U.N. Secretary General Visits SIU At Carbondale

 
U.N. Secretary-General Ban Ki-Moon

U.N. Secretary-General Ban Ki-Moon addresses the crowd at the SIU Student Center on Wed., Dec. 21.

WSIU

The outgoing Secretary-General of the United Nations chose the SIU-Carbondale campus to make his final public address.

In front of a crowd of around 1,400 people in the SIU Student Center ballrooms Wednesday, Ban Ki-Moon talked about what he has learned in his 10 years as the leader of the U.N. and what he'd like to pass on.

The secretary-general says he's proud the world has come together to adopt a new plan called Sustainable Development Goals.
 
"To guide us as we strive to end poverty, hunger, empower women, increase access to quality education and build effective institutions that serve people. The goals apply to all the countries."

Ban says the 17 separate goals were adopted last year. He hopes they can be implemented by the year 2030.

Ban painted a grim picture of the situation in Syria.

He says U.N. monitors are now being allowed in Syria, but so far political solutions have failed.

Secretary Ban says 60 to 70-percent of Syria is destroyed.
 
"There is no functioning hospitals or medical clinics. The water supply has stopped. I said a few days ago, the situation in Aleppo is a synonym to hell."
 
Ban says major conflicts have forced tens of thousands of people to flee in other places around the world as well, including Yemen, Mali and South Sudan.

He says if the world doesn't unite, there is a risk of genocide occurring again for the first time in about 20 years.

Ban calls himself a "Voice for the Voiceless." He is urging the younger generation to be aware of what's going on around the world.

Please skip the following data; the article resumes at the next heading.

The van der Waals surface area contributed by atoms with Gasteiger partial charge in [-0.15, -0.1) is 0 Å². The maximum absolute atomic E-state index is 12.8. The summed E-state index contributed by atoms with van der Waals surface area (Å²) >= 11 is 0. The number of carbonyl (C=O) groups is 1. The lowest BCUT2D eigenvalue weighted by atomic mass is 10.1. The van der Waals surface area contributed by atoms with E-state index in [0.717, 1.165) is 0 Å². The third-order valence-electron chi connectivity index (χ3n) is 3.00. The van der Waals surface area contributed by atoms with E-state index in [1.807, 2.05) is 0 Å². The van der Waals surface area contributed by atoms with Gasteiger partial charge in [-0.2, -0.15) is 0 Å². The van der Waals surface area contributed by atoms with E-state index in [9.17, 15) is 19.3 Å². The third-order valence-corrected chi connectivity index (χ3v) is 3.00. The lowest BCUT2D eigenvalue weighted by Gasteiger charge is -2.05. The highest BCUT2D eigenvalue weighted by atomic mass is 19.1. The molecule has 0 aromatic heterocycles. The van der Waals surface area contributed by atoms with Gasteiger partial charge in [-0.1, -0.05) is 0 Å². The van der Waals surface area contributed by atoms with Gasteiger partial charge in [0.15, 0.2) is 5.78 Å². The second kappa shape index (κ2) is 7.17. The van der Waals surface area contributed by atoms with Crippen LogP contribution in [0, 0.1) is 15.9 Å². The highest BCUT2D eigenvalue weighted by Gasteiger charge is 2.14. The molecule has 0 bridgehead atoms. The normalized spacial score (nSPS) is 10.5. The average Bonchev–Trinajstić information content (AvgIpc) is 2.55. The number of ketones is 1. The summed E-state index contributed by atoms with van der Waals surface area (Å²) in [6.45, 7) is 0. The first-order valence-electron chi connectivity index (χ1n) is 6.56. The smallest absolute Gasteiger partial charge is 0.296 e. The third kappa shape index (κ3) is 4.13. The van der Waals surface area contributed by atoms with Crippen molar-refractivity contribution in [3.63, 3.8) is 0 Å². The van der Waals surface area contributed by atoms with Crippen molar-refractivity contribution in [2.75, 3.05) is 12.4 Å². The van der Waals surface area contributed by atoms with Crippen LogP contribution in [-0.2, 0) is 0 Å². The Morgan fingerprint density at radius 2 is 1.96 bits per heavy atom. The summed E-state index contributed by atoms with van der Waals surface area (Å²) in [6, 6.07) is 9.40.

Ban told the crowd - especially students - to become global citizens.
 
"Therefore I'm asking you to have a global vision with a passion and compassion...that's the only way that we can work together to make this world better for everybody."
 
SIU-C freshman Riddhi Choudhary believes in being a global citizen. The native of India says many of her fellow students feel the same way.
 
"At SIU, it's a very diverse place. I meet a lot of people that really believe in diversity and are aware of what's going on. Obviously there are some people who are not so aware. But, I think the large majority are aware."
 
Choudhary wants to be an elementary school teacher. She says global issues should be taught to children of a young age before their mindset becomes closed by outside forces.

SIU-C interim Chancellor Brad Colwell told the gathering the university has now joined thousands of schools worldwide in the United Nations Academic Impact.
 
"The Secretary-General launched this initiative in 2010 to share ideas across our borders and disciplines to find solutions to interconnected problems that cause suffering throughout the world."
 
Secretary Ban calls SIU-C's announcement a "gift."
 
"We need to have a closer partnership and closer support from professors and students of the institutions of higher learning."
 
Secretary Ban says he looks forward to higher education institutions discussing their common concerns for humanity.

Ban leaves the U.N. Secretary-General’s post at the end of this month. Former U.N. High Commissioner for Refugees, Antonio Guterres of Portugual has been chosen as his successor.

Ban, a 72-year-old Korean, first started working with the United Nations in 1975, when he worked for the South Korean Foreign Ministry's United Nations Division. He served as South Korea's foreign minister from 2004 to 2006.

Story source: Illinois Public Radio